May 28 - Half Moon Bay Marina, Yorkeys Knob, Cairns

Position: S16deg48.09min/E145deg43.0min We arrived at Yorkeys Knob 2 days and 6 hours after leaving Airlie Beach. This was pretty good time as we departed with overhead skies and rain, and had to motor for six hours before finding enough wind to sail, then had to motor again for another 7 hours before we had more than enough wind! It seems that it's typical to have hardly enough wind, or you're getting the stuffing kicked out of you! With winds 25-30 and gusts to 40, the only neat thing was that we were sailing behind the protection of the Great Barrier Reef, so waves were about 9-10', with spume flying, but not as bad as it would have been in open water. Unfortunately, our autopilot wasn't fixed properly in Airlie Beach, so we'll be looking for more local talent to help diagnose its issues. At any rate, we arrived at Cairns in bright sunshine to see our friend Jon and his wife Laura who live here and run a B & B ( We had a delightful lunch at the Yorkeys Knob Boating Club restaurant, and look forward to spending more time with them and seeing this area before heading north again.

May 21 - The wind...she be howlin'

We visited Dave and Mary Margaret for some more quality time in mid afternoon. The wind was up so we lifted the dinghy up and secured it on deck when we got back to Infini. Last night saw wind bullets in the mid to high 20's hitting our boat on the beam. We were moored near Leu Cat, and never trusting moorings, Sue or myself were up all night just in case a line parted or the mooring bridle broke. (We worry a lot...) this morning, we departed early from Stonehaven Anchorage (Hook Island) to make the tide going into Nara Inlet and get away from a very windy, uncomfortable anchorage. Making good time, we hit the channel and encountered 22-28 knots on the nose with 6' waves. It didn't take us long to decide to change our idea and head across to Arlie Beach. We anchored in Muddy Bay in 18', the sun was shining, the boat's not getting blasted, the internet's good, and we're just all around happier than we've been for the last 12 hours.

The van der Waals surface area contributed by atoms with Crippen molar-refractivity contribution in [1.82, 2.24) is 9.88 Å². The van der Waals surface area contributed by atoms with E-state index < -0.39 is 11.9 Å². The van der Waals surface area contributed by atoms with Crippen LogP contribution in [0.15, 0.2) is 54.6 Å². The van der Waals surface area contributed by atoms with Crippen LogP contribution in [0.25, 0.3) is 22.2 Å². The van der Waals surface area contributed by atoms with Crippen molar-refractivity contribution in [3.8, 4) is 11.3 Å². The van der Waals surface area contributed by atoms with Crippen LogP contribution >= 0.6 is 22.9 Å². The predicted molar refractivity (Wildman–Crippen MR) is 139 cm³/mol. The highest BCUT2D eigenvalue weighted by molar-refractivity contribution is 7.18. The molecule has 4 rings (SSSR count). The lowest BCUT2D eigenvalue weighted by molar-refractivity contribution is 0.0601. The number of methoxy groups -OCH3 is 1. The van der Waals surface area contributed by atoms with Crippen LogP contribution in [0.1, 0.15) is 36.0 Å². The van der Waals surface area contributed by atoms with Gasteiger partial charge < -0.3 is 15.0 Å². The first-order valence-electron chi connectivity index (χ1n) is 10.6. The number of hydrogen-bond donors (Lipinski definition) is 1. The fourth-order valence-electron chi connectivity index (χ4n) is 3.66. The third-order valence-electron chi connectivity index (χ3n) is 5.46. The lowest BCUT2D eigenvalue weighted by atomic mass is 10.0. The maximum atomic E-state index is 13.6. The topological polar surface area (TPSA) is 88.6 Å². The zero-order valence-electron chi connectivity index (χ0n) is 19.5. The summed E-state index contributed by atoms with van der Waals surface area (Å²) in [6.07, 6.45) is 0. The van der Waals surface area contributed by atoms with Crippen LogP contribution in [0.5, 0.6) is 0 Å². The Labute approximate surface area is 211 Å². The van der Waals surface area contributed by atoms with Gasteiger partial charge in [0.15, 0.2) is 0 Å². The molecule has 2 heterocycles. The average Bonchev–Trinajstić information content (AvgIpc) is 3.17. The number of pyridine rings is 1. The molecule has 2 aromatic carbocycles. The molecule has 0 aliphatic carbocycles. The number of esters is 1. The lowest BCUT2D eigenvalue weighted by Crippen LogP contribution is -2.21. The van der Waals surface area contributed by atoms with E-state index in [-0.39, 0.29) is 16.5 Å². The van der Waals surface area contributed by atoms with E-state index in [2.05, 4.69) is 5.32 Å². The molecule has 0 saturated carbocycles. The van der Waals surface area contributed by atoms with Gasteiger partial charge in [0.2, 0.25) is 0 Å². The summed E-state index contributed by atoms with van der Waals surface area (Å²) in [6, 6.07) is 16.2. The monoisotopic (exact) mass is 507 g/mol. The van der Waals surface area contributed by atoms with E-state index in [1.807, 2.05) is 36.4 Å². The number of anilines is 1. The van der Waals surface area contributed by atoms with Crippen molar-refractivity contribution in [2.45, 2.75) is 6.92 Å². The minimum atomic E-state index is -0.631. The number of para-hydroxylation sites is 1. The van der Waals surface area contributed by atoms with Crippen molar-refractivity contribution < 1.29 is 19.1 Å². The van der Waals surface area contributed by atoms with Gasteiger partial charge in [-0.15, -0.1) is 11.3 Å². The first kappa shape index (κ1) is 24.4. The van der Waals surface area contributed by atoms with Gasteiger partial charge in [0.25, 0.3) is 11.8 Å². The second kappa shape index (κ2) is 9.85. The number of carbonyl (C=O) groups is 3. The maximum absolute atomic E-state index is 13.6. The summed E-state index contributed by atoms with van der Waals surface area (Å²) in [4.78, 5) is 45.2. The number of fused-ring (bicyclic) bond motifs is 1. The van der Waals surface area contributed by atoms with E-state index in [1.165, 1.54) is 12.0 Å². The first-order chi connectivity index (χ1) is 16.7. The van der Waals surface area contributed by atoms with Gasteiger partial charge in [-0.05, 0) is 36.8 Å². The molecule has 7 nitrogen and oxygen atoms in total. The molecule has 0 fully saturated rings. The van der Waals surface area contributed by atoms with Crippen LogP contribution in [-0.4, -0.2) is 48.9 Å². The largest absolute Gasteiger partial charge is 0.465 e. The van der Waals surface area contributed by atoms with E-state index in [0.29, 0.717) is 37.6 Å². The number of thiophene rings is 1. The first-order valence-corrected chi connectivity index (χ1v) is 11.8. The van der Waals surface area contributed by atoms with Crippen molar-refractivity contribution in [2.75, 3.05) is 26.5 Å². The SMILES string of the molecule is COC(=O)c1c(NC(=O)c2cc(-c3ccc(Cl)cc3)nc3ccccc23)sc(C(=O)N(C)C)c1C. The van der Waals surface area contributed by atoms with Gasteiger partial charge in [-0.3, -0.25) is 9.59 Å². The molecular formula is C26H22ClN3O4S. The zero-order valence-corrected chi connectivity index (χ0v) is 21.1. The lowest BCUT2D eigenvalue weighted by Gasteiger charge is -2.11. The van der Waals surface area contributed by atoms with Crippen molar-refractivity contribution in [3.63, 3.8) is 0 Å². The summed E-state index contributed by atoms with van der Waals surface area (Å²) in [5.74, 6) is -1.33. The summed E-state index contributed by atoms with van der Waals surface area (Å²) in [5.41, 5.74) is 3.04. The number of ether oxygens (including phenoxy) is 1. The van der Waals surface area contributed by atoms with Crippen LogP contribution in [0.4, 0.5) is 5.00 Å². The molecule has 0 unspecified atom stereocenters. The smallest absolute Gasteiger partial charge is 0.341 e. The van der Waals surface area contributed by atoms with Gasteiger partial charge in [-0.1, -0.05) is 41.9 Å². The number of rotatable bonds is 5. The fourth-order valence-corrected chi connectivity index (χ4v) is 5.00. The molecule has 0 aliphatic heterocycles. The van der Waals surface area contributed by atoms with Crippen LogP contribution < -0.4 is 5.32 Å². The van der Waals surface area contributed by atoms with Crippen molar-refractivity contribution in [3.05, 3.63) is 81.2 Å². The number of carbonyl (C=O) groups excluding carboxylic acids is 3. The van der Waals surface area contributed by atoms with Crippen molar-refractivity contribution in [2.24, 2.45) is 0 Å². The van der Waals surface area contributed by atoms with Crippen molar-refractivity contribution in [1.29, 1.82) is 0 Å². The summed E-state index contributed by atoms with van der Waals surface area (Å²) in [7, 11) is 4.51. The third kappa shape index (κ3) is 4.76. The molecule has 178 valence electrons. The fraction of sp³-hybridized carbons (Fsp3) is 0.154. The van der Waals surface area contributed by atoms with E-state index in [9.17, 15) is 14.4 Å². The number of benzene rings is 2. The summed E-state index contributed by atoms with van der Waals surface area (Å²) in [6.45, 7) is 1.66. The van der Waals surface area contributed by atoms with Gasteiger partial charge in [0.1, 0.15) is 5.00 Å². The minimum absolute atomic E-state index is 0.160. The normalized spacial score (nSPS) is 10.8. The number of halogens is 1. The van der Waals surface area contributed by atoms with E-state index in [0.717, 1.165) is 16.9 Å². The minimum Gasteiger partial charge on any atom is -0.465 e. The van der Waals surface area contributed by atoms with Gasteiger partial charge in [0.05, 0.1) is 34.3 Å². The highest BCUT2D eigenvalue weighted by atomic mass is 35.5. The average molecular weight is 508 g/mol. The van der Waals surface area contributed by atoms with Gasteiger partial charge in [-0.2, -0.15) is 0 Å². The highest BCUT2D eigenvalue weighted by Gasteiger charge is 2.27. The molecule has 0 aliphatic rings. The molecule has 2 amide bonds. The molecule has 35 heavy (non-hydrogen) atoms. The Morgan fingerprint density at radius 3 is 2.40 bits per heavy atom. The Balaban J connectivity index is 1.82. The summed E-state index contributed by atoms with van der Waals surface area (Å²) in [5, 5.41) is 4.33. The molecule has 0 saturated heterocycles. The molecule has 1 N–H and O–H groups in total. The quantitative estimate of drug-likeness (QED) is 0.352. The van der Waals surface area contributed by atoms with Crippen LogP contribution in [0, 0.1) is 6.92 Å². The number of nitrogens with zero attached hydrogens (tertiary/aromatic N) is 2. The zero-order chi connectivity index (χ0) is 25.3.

May 19 - Langford Island

Position: S20deg04.8min/E148deg52.6min We motored the 1.75 nm to Langford Island to get a change of scenery. We had dug out all our snorkeling gear and loaded the dinghy ready for exploration, but the water was murkey (and cold!) so we didn't get in after all. After walking a short section of beach, we returned to the boat for a leisurely lunch, then motored back to the moorings at Stonehaven Anchorage. The current was against us on our return, and the narrow area around Black Island and Langford Island saw us crawling along at 2 knots. We joined Dave and Mary Margaret aboard LeuCat for happy hour; we hadn't seen each other for a few years and it was good to compare notes and discuss plans.
Last Pic: looking down the sand spit, past Black Island to Stonehaven anchorage on Hook Island.

May 18 - Hook Island

Position: S20deg05.51min/E148deg54.40min We settled up our bill with the marina, picked up our spare Stalock terminal from the rigger (they couldn't get Hayn), and cast off the dock lines. Wind was 18-20 with higher gusts, and we sailed under double reefed main and full yankee to the northwest coast of nearby Hook Island. Boat speed was 6-7, with occasional SOG in the low 8's as we close reached across the channel. Hook Island has many anchorages, but we had picked out Stonehaven Anchorage as the guide books had pointed out there was the opportunity for snorkeling nearby. When we got there, we noted a line of mooring buoys set in about 45', so we took one for the night and settled in to a beautiful view, with wind bullets (high gusts) coming off the hills and birds screeching in the forest. LeuCat is moored nearby; we'll probably see them tomorrow. Sue made eggplant caviar, I baked date scones, and we enjoyed happy hour in the cockpit. It's good to be away from the marina.

May 16 - The new backstay is installed